Sometimes as a photographer, I get stuck in what I like to call "the abyss of the perfect frame." Film shooters might know more about what I'm saying. You go out with your camera and shoot 24 or 36 frames. Limiting yourself to just a few dozen photographs ensures you only shoot when everything is perfect. Then you develop the negatives, and when viewed under the enlarger, there is only one frame out of those few dozen that you think is worthy of your portfolio or just one that you think garners the vision you had for that particular shoot.
But that doesn't do if the client paid for more than one image. In fact, it can be a death sentence if you only have one frame you deem good enough. One saving grace is that inevitably, the client will always have a completely different opinion about which image is the perfect frame.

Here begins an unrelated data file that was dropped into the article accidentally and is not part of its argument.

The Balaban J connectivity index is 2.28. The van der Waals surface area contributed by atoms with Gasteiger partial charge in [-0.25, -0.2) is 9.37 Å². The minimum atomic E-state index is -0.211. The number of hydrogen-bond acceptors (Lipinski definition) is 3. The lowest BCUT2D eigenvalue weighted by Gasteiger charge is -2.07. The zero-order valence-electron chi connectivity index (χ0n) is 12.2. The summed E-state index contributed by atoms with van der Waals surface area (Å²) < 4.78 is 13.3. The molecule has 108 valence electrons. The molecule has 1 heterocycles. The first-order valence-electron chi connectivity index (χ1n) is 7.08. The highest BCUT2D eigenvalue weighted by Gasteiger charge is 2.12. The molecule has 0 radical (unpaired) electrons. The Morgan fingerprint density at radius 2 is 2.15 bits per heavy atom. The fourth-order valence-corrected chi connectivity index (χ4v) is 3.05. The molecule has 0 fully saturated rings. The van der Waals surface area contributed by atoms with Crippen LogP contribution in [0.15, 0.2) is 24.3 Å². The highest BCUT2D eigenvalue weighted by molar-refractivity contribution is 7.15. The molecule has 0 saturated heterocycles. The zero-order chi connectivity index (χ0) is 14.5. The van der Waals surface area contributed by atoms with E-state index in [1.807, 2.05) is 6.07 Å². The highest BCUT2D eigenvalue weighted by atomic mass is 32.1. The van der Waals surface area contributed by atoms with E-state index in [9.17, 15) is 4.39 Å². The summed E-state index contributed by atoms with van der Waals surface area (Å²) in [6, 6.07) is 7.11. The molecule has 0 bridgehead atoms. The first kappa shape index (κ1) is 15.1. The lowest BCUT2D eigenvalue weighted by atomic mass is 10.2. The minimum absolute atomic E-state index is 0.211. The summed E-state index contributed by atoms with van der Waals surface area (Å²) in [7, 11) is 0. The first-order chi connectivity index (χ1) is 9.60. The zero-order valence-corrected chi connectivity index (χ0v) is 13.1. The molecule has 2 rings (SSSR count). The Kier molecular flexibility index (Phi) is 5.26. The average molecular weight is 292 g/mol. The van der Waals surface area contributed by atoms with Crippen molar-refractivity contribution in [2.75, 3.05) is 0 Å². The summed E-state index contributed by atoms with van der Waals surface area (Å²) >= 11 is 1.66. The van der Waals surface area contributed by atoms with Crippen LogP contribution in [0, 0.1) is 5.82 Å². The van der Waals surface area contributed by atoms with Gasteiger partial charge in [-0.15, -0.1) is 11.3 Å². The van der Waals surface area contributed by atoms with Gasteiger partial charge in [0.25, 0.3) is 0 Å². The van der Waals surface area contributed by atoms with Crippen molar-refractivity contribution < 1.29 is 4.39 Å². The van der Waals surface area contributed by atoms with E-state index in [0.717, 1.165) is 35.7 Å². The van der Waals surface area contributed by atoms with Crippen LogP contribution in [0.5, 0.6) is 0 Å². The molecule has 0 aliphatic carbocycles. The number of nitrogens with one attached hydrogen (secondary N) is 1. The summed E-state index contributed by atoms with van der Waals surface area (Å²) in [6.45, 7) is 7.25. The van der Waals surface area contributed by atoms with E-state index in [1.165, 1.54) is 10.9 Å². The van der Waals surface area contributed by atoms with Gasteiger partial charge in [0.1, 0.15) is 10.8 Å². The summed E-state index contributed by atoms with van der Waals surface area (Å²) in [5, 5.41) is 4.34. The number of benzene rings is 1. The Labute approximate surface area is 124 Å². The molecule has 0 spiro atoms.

Well sometimes, even though one image tells the story just fine, adding a few other frames gets the story better. Calissa didn't get to see the images after I took them, as I had to scurry back to California right away, but I have a good idea of what models like, and I discerned that she would like the last image in my series the best - the one that looked the least like a ghost and the most like a model.
These three images were not taken in this sequence, but when looking at each photo individually and rearranging the negatives or thumbnails in different ways, I was able to find the perfect three-photo series that tells the story of the sighting of the beautiful ghost and highlights just how beautiful Calissa is.
Adding the extra frames made me as the photographer - the creator - wonder what would happen if I took her hand in the last frame and followed her. I wondered how she died. What is she disgusted about in the second frame? If I as the photographer now have questions, the photo series tells the story needed.